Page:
HEALTH

Honey Naturals presents kids’ cough syrup at ECRM Cough, Cold and Allergy

BY Michael Johnsen

SALT LAKE CITY Honey Naturals will be promoting its children’s cough syrup at the ECRM Cough, Cold and Allergy event in Jacksonville, Fla. next week, the company announced Wednesday.

The company’s new product, ZarBee’s Children’s Cough Syrup, is an all-natural, honey-based cough suppressant that provides children relief from coughs while simultaneously boosting the immune system.

“As a pediatrician, I found it extremely frustrating that I was unable to offer any help to my young patients to find relief from their coughs,” stated Zak Zarbock, a practicing pediatrician and developer of the cough syrup.

According to a recent Penn State research trial cited by Honey Naturals, dark honey has been proven to be safer and more effective than Dextromethorphan, the active ingredient in many cough medicines. ZarBee’s Cough Syrup uses a unique blend of dark honey known to be higher in antioxidants than traditional clover honey. The syrup also contains a child’s recommended daily serving of vitamin C and zinc gluconate.

Honey Naturals is looking to expand upon the regional sales success of its ZarBee’s products in the Mountain West and is planning to secure national distribution with one or more retail chains with a nationwide presence.

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Home Diagnostics appoints Joseph Capper president, CEO and director

BY Michael Johnsen

FORT LAUDERDALE, Fla. Home Diagnostics, Inc. on Monday appointed Joseph Capper as lead executive of the diabetes diagnostics companies. Capper was named president, CEO and director.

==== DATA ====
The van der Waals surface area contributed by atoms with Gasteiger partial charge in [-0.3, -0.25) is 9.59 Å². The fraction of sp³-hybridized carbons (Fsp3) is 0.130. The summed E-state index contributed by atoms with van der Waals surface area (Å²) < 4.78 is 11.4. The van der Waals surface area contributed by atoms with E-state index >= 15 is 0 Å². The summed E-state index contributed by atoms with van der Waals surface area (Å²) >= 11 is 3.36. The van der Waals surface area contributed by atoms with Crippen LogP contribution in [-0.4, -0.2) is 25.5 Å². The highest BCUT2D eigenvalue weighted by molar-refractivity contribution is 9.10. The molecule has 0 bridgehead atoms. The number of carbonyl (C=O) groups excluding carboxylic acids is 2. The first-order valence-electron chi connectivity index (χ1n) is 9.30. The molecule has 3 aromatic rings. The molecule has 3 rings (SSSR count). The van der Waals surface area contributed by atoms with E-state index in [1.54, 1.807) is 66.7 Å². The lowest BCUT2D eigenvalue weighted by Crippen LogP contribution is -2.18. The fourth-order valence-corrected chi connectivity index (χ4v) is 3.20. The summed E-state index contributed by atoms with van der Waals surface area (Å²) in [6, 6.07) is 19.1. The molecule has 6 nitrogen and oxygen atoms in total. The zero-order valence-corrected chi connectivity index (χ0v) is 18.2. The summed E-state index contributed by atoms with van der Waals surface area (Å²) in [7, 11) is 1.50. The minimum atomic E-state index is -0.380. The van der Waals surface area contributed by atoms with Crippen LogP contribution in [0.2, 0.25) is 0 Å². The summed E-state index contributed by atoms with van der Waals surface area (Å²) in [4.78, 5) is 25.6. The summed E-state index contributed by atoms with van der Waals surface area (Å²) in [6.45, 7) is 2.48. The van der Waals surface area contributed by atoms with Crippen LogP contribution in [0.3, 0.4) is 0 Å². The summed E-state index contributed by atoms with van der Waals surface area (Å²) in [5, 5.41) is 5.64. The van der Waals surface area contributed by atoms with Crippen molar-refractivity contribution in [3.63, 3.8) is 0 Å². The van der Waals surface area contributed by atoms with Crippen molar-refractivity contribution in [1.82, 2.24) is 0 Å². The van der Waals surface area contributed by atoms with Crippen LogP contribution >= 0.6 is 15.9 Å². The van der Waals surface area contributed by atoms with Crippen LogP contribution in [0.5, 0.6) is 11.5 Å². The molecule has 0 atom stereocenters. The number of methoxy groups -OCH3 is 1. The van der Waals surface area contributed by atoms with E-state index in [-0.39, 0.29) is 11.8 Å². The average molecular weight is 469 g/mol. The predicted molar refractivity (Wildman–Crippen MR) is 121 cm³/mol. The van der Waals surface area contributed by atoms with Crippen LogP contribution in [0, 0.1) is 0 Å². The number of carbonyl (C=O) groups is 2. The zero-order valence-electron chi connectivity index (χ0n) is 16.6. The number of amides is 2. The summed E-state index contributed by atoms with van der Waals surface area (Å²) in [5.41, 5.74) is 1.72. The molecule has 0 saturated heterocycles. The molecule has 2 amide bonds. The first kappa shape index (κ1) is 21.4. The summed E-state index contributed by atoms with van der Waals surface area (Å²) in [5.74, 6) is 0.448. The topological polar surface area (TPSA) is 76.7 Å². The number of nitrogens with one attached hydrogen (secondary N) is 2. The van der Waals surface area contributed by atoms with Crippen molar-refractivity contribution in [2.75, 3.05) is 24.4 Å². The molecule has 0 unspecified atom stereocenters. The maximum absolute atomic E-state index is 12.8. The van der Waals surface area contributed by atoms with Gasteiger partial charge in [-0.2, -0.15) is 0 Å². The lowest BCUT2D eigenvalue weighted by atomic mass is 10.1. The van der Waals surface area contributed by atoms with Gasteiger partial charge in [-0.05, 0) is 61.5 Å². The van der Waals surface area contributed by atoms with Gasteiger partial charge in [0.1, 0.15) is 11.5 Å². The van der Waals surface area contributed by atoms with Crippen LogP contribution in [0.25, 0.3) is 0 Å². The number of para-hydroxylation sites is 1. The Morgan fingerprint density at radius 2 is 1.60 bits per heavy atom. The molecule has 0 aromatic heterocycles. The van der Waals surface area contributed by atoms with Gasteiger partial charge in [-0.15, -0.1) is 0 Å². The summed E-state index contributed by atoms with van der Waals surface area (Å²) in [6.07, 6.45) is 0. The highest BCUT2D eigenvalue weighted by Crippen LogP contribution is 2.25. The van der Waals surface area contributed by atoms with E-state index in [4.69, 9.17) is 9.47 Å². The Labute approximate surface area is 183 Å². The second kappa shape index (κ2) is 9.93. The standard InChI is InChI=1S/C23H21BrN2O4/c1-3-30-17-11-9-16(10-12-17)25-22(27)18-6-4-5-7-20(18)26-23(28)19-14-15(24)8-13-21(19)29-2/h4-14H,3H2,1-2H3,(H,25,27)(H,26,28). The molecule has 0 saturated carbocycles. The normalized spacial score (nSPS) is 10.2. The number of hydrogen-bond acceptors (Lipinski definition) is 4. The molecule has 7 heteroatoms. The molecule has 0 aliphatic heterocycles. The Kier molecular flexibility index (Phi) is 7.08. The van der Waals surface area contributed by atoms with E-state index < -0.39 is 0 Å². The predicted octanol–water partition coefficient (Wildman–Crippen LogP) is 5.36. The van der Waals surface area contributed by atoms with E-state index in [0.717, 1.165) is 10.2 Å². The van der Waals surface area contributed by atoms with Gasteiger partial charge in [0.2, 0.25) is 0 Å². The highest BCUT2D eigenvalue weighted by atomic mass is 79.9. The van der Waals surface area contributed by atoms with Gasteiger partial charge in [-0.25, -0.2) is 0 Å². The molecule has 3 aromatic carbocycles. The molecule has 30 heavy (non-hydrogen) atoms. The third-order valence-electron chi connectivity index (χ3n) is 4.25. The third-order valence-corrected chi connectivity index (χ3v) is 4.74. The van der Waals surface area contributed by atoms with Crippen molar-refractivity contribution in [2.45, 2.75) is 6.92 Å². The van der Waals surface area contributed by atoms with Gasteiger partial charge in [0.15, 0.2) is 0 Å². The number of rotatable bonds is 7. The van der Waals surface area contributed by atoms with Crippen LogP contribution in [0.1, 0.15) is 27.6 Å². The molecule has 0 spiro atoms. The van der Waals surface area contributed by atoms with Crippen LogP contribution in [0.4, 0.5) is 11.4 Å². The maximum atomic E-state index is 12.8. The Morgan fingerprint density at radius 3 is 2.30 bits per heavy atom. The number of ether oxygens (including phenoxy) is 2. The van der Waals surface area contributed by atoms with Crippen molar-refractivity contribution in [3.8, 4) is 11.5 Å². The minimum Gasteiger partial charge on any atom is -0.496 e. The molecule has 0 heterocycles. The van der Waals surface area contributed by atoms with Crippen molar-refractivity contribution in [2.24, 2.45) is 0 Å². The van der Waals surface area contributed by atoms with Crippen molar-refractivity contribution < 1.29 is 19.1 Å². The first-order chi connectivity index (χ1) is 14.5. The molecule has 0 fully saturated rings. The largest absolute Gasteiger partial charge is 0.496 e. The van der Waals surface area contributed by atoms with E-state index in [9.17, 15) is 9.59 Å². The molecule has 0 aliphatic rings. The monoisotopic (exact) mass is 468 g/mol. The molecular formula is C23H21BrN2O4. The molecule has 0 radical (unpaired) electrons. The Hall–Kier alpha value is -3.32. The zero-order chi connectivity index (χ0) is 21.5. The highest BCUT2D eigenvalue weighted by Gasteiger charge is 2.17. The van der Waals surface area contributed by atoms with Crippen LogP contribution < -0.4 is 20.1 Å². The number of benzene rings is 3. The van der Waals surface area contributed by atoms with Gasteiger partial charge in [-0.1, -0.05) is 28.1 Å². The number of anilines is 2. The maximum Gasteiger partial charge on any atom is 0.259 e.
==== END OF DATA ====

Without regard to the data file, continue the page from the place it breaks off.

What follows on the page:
Capper succeeds J. Richard Damron, Jr., who served in the same capacity since 2001 and will be departing the company.

“On behalf of the board, I would like to thank [Damron] for his commitment and assistance during this transition period,” stated George Holley, HDI chairman. “We extend our best wishes to him and appreciate the leadership he provided to Home Diagnostics during the last eight years, which includes the company’s successful public offering.”

“I am pleased to appoint Joe Capper to the positions of CEO and president of Home Diagnostics and welcome him to the board,” Holley added. “[Capper] garnered extensive experience in the diabetes industry during his tenure at Bayer and CCS Medical, and has an understanding of our distribution channels as well as operations and supply chain management. [Capper] is the ideal leader to join our existing strong management team in order to move Home Diagnostics to the next stage of growth by maximizing our current product expansion and capitalizing on the strength of our distribution network.”

“I have been familiar with Home Diagnostics as a business partner for many years and look forward to leveraging my experience in the field to help accelerate the growth and expansion of our business,” Capper said. “I have great respect for the company’s ability to innovate, the product portfolio and the market position they have achieved in the industry. I am extremely excited about the opportunity to join the Home Diagnostics team and look forward to capitalizing on our strong product line and market position.”